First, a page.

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Improved Plasmodium falciparum dilution cloning through efficient quantification of parasite numbers and c-SNARF detection



Molecular and genetic studies of blood-stage Plasmodium falciparum parasites require limiting dilution cloning and prolonged cultivation in microplates. The entire process is laborious and subject to errors due to inaccurate dilutions at the onset and failed detection of parasite growth in individual microplate wells.


To precisely control the number of parasites dispensed into each microplate well, parasitaemia and total cell counts were determined by flow cytometry using parasite cultures stained with ethidium bromide or SYBR Green I. Microplates were seeded with 0.2 or 0.3 infected cells/well and cultivated with fresh erythrocytes. The c-SNARF fluorescent pH indicator was then used to reliably detect parasite growth.


Flow cytometry required less time than the traditional approach of estimating parasitaemia and cell numbers by microscopic examination. The resulting dilutions matched predictions from Poisson distribution calculations and yielded clonal lines. Addition of c-SNARF to media permitted rapid detection of parasite growth in microplate wells with high confidence.


The combined use of flow cytometry for precise dilution and the c-SNARF method for detection of growth improves limiting dilution cloning of P. falciparum. This simple approach saves time, is scalable, and maximizes identification of desired parasite clones. It will facilitate DNA transfection studies and isolation of parasite clones from ex vivo blood samples.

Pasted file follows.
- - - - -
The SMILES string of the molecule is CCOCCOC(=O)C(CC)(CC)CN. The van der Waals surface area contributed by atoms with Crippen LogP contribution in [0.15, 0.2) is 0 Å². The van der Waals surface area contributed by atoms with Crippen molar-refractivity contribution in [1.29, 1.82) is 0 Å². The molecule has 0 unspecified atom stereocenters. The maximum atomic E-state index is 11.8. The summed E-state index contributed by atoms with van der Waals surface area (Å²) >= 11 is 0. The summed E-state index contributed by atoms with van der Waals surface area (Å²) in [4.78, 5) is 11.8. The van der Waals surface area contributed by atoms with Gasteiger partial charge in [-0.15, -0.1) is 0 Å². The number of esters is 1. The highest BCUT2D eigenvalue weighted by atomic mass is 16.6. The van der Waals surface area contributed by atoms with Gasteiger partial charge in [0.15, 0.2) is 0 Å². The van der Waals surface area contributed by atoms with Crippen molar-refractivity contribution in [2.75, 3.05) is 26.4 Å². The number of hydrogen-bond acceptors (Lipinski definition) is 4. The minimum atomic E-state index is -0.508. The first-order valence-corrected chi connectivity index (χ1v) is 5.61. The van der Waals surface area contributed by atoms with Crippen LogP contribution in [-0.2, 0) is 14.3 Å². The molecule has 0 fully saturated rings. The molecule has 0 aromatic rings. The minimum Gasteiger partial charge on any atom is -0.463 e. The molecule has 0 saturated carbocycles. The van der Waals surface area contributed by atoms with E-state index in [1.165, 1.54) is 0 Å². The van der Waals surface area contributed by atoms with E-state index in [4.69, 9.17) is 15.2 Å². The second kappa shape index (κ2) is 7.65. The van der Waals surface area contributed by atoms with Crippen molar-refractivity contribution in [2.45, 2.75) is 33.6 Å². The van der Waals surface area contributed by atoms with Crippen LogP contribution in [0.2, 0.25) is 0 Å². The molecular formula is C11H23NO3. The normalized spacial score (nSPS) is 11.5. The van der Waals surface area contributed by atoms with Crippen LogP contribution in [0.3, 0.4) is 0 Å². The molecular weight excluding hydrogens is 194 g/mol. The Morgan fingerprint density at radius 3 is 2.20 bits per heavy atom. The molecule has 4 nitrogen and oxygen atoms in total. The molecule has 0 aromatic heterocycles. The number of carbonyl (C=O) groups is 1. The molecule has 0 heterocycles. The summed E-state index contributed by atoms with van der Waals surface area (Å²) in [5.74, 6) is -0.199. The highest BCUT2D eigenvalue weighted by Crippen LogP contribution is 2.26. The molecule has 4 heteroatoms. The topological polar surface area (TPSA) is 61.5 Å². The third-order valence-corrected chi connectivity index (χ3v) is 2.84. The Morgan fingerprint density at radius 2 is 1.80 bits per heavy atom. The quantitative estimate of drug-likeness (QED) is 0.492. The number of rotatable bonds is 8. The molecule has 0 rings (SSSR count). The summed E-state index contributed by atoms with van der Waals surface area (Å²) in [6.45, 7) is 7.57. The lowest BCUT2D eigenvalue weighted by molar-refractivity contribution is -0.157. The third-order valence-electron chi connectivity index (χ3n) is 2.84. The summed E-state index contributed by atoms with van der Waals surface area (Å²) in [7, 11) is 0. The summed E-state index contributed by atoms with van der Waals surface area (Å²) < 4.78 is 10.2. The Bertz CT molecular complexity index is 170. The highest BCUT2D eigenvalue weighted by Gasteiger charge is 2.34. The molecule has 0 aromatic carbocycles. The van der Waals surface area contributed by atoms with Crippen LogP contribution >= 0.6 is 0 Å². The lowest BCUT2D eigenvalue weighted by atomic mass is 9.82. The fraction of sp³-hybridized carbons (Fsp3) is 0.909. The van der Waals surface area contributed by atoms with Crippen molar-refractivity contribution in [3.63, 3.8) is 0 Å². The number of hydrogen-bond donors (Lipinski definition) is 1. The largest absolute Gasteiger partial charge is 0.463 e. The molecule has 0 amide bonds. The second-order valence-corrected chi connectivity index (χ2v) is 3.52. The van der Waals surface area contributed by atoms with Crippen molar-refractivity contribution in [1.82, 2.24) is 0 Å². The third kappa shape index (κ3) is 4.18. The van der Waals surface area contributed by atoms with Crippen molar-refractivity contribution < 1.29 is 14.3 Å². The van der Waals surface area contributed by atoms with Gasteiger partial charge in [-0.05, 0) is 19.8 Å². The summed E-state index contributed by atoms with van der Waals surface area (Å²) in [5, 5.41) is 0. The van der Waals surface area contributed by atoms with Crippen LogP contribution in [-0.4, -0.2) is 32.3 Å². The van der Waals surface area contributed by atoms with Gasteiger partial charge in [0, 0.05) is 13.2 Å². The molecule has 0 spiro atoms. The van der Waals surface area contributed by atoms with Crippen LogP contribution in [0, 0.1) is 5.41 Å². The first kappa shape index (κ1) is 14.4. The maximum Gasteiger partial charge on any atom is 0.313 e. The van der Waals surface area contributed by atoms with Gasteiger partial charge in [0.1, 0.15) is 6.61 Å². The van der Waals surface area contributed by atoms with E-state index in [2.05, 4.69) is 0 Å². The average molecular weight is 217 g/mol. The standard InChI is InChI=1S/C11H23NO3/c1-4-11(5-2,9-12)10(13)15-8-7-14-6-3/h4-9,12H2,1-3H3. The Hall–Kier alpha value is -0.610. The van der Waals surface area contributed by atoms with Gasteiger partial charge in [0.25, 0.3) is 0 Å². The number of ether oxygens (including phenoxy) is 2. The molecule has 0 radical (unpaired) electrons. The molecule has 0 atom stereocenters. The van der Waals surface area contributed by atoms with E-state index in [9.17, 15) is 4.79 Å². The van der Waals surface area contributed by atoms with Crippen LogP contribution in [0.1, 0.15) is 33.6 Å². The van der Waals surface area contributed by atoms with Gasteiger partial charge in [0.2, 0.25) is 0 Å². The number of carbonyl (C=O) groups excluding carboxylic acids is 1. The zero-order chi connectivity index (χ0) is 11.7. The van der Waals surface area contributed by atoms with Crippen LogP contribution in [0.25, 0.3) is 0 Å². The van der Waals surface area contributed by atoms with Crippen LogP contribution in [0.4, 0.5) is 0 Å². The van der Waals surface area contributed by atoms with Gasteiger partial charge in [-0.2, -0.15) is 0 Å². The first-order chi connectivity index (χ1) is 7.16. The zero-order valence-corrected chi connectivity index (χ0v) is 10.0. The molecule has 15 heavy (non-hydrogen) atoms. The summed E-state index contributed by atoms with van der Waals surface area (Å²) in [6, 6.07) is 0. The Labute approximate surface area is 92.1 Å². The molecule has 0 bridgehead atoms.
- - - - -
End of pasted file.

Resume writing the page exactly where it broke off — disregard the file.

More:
Malaria remains a major health burden with about 405,000 deaths annually worldwide, with some 67% occurring in children under 5 years of age [1]. The most virulent human parasite, Plasmodium falciparum, accounts for nearly all these deaths. In vitro cultivation of P. falciparum has permitted increasingly sophisticated studies of parasite biology [2, 3]. During the last twenty years, many advances have been made using genetic manipulation of the parasite in the haploid blood stage phase [4]. Knockout, knockdown, and tagging of genes with degrons, ribozymes, mis-locators or posttranscriptional control of expression permitted functional testing of essential genes [5,6,7,8]. The introduction of CRISPR/Cas9 gene-editing approaches have accelerated genetic manipulation and enabled more rigorous studies of gene function [9].

Two persisting and major bottlenecks, however, are the low transfection efficiencies in P. falciparum and the subsequent effort and time-consuming process of isolating clonal transfectant parasites. For confident characterization of single genotypes, limiting dilution cloning and prolonged cultivation in microplates is required and is the generally accepted standard [10]. This method is also used for generating clones from ex vivo samples—e.g. clinical isolates or isolates from animals in genetic crosses.

Currently, parasite-infected cells are typically dispensed into 96-well microplates after dilution to less than 1 parasite/well and continuously cultivated with regular medium changes for 2–3 weeks. When the dilution is properly carried out, individual clones expand and are subsequently detected in a small number of microplate wells, yielding reliable clonal genotypic lines [10].